Drama Thriller

7500

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This run-of-the-mill hijacking thriller will leave you jet lagged.

For the record, the title “7500” is pronounced “Seven Five Zero Zero,” just to avoid confusion with “seventy five hundred” or “seven thousand five hundred.” After all, it is an international plane thriller about German terrorists with sharp glass for weapons, who are trying to make their way into the cockpit. Knives made out of glass, correction.

The feature debut of writer/director Patrick Vollrath places the terrorism from the perspectives of the cockpit, while we see their threats and hostages on camera. Joseph Gordon-Levitt, in his first lead role since Oliver Stone’s “Snowden,” plays the American co-pilot Tobias Ellis, who is the most effective thing out of this boring thriller that leaves you feeling jet lagged even when the terrorists threaten to take control.

It’s policy for Ellis to let the hijackers in the cockpit, and thats why they begin killing hostages, including his girlfriend (Aylin Tezel). And the rest of the movie has the pilot dealing with the youngest hijacker in the group-the 19-year-old Vedat (Omid Memar).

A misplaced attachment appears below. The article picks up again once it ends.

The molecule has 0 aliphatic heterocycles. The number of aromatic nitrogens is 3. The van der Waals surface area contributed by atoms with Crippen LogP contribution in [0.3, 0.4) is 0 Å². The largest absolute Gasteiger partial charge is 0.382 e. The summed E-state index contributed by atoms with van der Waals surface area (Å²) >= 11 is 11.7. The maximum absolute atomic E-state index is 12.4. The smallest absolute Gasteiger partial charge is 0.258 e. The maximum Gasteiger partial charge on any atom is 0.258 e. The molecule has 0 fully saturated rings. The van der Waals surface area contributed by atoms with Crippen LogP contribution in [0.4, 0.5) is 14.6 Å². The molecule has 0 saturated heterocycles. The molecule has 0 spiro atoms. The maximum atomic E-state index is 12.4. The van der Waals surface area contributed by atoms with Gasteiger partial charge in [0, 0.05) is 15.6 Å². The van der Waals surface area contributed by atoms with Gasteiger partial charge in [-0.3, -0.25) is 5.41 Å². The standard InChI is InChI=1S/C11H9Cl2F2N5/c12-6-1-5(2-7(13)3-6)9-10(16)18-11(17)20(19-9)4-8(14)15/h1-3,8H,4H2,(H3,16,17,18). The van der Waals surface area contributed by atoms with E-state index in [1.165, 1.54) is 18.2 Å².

I’d reference “Non-Stop” or “Air Force One” in my review, but this isn’t an obligatory blockbuster or political thriller. It’s an artisan film that wants to take the hijacking to a slow, steady pace, but it never seems to deliver. It’s actually kind of dull, and relies on the same old elements: off-topic family matters, plane landings, “We want this and we want that,” and any minor thing an international thriller requires. Artisan films can make thrilling movies. Believe me, I know, but not this time.

Gordon-Levitt gives an excellent performance when he fears for the lives of the hostages, and when he communicates with the terrorists. He’s usually a professional at adapting with moods and tones, as in “50/50” or “Looper,” and he’s no exception here. But unfortunately, he’s not enough for me to recommend the movie.

The terrorists are so bland and generic, that you only have to rely on their threats of violence, instead of their intentions and emotions. Let’s take Barkhad Abdi in “Captain Phillips.” Yes, that was on a ship, but you get the deal. He said: “Look at me, look at me. I’m the captain now.” That quote has been iconic and memorable ever since it came out in 2013. In “7500,” however, there’s nobody guiding these hijackers. No leader, no studying, just glass knives and typical shouting.

Patrick Vollrath started off his career making short subjects, like his Oscar-nominated short “Everything Will Be Okay.” Looking at how he guides Gordon-Levitt and the premise, he might have a future ahead of him, making feature films. But in order for us to support him, we must see that he takes risks. We need to see him jump from Point A to Point B. “7500” is a weak movie, but it’s not a bad start.

Available on Amazon Prime

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